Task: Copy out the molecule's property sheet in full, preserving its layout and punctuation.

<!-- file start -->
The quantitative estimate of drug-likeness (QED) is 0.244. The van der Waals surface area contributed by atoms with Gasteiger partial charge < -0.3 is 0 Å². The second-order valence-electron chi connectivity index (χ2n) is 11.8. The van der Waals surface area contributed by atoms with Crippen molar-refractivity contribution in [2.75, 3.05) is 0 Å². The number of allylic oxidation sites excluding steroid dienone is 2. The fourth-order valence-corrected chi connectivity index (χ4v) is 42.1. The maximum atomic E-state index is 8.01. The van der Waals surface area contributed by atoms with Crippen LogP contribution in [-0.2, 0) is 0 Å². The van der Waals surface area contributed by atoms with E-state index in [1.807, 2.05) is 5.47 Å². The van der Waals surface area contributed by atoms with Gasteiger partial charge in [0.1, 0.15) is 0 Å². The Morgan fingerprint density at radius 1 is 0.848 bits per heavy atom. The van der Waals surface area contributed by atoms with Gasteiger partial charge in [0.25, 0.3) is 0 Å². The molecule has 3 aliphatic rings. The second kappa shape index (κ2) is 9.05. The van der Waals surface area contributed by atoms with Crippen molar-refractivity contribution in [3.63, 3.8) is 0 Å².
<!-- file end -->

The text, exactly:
The quantitative estimate of drug-likeness (QED) is 0.244. The van der Waals surface area contributed by atoms with Gasteiger partial charge < -0.3 is 0 Å². The second-order valence-electron chi connectivity index (χ2n) is 11.8. The van der Waals surface area contributed by atoms with Crippen molar-refractivity contribution in [2.75, 3.05) is 0 Å². The number of allylic oxidation sites excluding steroid dienone is 2. The fourth-order valence-corrected chi connectivity index (χ4v) is 42.1. The maximum atomic E-state index is 8.01. The van der Waals surface area contributed by atoms with Crippen LogP contribution in [-0.2, 0) is 0 Å². The van der Waals surface area contributed by atoms with E-state index in [1.807, 2.05) is 5.47 Å². The van der Waals surface area contributed by atoms with Gasteiger partial charge in [0.1, 0.15) is 0 Å². The Morgan fingerprint density at radius 1 is 0.848 bits per heavy atom. The van der Waals surface area contributed by atoms with Gasteiger partial charge in [0.25, 0.3) is 0 Å². The molecule has 3 aliphatic rings. The second kappa shape index (κ2) is 9.05. The van der Waals surface area contributed by atoms with Crippen molar-refractivity contribution in [3.63, 3.8) is 0 Å².